If there’s one thing I want people to know about living under Israeli occupation, it’s how quickly birdsongs can be replaced by the screech of missiles. Most mornings in Gaza, my family wake to the melodic symphony of Spanish sparrows gracing our kitchen window. My mother tenderly rouses my younger siblings and our days commence with Al-Fajr prayers — bathing in the blessings of Allah, even as we anticipate our meticulously-crafted to-do lists.
But the morning of Oct. 7, 2023, reminded us that our routines, however sacred, are never safe. My eyes flickered open, gripped by terror as the thunderous roar of missiles shattered the tranquil sky above our home.
“Mother, what is happening?” my voice quivered.
My brothers and sisters, ages 6 to 12, had just left for school. We ran to the window and saw them in the street as they shouted for help, their voices full of fear. “Come back immediately!” my mother implored.
“The days of overwhelming dread have returned … again,” I muttered, my voice barely above a whisper. I reached for my phone, seeking answers in the digital world. Headlines like “Israel Declares a Massive Escalation on Gaza,” bring tears to my eyes. Such a swift turn of events can be difficult to comprehend, but such is life in Gaza. Birdsong one minute, missiles the next.
Just days ago, life had proceeded smoothly. After work, I went to the gym, then to meet my friend Asmaa. We discussed the urgent need to delve deeper into the heart-wrenching reality here in Gaza, to unearth truths hidden beneath the surface. Little did we know that we would awaken to yet another shattered dream, another agonizing ordeal.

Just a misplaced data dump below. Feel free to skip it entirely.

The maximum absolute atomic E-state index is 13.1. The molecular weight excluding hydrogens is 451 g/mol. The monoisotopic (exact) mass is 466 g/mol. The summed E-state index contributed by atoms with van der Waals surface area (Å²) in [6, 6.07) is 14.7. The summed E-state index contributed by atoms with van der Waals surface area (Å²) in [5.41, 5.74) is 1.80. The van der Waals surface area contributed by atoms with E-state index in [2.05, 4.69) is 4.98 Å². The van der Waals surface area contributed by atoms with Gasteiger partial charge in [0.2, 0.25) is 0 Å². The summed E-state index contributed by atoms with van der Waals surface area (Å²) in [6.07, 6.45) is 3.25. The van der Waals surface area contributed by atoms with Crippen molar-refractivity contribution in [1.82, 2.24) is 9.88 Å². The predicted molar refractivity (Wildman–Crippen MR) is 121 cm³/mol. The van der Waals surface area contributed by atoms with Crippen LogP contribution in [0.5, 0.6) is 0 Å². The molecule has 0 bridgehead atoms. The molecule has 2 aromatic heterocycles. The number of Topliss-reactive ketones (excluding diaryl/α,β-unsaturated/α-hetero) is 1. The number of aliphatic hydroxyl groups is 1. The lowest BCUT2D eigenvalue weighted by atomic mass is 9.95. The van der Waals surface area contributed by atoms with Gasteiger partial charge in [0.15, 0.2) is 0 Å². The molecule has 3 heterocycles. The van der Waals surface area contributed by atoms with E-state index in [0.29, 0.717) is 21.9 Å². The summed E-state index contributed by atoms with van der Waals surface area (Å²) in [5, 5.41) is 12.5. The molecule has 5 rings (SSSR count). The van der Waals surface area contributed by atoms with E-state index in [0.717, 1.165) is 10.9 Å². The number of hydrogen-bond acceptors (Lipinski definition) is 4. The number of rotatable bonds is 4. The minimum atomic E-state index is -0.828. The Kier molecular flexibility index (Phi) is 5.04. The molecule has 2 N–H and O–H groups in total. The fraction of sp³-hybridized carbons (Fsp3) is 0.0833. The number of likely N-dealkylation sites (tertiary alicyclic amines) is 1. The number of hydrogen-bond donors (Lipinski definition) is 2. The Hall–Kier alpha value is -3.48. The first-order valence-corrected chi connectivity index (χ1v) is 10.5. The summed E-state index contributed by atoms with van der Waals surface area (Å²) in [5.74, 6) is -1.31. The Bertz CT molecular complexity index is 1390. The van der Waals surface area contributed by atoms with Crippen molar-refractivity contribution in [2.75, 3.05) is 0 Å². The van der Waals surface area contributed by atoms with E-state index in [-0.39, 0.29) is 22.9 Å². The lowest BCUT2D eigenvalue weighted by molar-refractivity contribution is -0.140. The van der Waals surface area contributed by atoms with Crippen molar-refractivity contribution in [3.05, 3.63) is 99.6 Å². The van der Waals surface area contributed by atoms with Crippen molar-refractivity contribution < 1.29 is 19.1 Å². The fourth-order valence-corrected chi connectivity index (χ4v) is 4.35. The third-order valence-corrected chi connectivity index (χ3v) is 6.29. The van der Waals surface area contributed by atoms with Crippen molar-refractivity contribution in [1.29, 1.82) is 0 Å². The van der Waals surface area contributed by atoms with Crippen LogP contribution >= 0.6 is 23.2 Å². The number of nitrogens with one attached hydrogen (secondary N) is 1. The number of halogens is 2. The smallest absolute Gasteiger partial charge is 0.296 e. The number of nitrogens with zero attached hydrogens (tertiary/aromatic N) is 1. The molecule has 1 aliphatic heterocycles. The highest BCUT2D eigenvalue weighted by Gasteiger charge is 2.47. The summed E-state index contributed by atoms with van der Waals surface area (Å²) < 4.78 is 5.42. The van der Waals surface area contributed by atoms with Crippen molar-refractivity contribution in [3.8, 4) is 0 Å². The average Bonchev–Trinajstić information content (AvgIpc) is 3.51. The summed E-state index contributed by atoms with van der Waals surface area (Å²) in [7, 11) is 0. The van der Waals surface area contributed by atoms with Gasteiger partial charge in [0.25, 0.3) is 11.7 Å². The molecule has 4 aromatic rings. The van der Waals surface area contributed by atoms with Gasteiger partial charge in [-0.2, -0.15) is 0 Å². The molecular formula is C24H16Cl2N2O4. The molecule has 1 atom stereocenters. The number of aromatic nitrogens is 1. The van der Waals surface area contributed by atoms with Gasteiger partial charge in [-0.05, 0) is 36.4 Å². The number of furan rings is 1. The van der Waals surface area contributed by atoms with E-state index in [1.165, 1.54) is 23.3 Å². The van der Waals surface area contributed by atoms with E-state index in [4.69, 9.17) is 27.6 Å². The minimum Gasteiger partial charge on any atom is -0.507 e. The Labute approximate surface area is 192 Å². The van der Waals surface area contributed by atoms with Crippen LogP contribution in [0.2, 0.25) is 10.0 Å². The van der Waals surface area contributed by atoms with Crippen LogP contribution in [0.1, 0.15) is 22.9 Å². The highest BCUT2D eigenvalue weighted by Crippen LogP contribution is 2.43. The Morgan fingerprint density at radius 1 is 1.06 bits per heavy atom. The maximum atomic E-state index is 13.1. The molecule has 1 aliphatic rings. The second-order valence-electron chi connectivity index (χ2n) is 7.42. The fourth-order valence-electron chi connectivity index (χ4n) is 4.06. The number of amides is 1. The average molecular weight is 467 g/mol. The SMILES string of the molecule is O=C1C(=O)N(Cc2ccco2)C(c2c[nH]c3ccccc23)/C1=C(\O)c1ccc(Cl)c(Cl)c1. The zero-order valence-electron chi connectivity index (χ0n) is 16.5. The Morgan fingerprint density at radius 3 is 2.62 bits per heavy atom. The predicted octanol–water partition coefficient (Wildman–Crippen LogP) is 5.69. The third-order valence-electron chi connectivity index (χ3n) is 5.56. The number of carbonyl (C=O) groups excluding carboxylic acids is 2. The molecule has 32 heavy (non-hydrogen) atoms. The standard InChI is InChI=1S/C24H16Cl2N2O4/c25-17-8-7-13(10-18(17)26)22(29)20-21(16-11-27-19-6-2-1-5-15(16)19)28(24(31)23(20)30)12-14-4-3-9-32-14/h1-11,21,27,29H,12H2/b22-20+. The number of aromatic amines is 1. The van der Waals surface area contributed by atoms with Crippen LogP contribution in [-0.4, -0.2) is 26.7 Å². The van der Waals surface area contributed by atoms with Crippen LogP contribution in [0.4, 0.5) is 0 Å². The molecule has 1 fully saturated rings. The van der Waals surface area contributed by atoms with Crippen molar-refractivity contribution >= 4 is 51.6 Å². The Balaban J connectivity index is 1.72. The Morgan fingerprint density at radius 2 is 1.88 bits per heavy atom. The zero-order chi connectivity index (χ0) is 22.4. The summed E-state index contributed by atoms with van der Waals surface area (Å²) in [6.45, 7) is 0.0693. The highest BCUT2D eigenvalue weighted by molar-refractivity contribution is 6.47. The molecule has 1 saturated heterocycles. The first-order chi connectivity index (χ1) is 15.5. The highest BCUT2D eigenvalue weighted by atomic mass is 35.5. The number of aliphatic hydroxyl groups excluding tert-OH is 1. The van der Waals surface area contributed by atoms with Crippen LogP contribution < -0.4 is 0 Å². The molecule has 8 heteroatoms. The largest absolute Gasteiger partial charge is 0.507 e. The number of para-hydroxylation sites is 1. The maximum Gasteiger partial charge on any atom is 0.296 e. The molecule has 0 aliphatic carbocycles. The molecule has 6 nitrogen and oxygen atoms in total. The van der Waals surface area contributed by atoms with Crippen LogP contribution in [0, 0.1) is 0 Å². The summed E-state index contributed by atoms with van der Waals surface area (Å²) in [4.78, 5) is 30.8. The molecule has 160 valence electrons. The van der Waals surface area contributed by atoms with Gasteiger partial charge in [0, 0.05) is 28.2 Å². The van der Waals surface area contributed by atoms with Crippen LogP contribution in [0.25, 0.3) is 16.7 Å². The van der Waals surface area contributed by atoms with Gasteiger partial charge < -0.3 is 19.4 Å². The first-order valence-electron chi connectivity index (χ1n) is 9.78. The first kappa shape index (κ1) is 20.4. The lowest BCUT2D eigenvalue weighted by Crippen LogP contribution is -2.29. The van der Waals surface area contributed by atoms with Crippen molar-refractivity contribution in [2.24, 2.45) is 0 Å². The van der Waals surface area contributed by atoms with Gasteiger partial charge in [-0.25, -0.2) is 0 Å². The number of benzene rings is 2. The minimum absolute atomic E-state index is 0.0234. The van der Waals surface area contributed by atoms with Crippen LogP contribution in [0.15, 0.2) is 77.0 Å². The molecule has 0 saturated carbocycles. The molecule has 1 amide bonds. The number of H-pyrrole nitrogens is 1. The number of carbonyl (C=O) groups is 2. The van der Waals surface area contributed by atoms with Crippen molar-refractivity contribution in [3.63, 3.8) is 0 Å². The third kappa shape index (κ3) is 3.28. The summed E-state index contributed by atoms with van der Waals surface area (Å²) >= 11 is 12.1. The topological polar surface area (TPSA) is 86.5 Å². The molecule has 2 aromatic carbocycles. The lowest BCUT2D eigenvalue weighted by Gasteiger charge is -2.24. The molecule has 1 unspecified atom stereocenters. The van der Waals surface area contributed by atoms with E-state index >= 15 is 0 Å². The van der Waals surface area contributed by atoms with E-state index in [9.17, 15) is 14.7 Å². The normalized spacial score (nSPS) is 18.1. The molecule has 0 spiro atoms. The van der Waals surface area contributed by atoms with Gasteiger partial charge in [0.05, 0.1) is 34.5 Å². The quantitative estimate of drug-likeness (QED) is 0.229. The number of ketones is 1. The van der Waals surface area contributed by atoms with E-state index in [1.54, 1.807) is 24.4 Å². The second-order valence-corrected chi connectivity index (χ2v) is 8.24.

Over the past few days, the heart-wrenching news has continued to pour in, each revelation more unbearable than the last: Israel set its sights on civilian homes, leaving one man bereft of his entire family … A young girl mourned the loss of her dearest friend … The casualties mounted to the hundreds … Martyrs upon martyrs … More souls extracted from the rubble. Countless buildings lay in ruins, a landscape marred by massacres and genocide. Mosques — symbols of our faith — have been obliterated, and at least two ambulances were targeted.
Even now, the harrowing wail of sirens disorients me, the deafening crash of missiles near our home tests my composure, and the glow of approaching danger paints my windows crimson. But I feel the weight of my responsibilities bearing down upon me, and I have no choice but to press on. I clutch my laptop and force myself to focus, knowing that failing to meet my deadlines is not an option.
Like every Gazan family, we have our emergency bags prepared, containing essential clothing and documents in case of a sudden evacuation. We huddle together, a family bound by fear of the unknown, our prayers intertwining with the relentless stream of breaking news.
This is Gaza, a bitter existence, where each day brings us closer to the brink. We face the specter of death daily, under the weight of an unjust oppressor, an inhumane and merciless state that clutches our necks — stealing innocence and joy from our children, and birdsongs from our windows.
This letter was originally published in We Are Not Numbers on Oct. 9, 2023.
In this new book, longtime organizers and movement educators Mariame Kaba and Kelly Hayes examine the political lessons of the Covid-19 pandemic and its aftermath, including the convergence of mass protest and mass formations of mutual aid. Let This Radicalize You answers the urgent question: What fuels and sustains activism and organizing when it feels like our worlds are collapsing?
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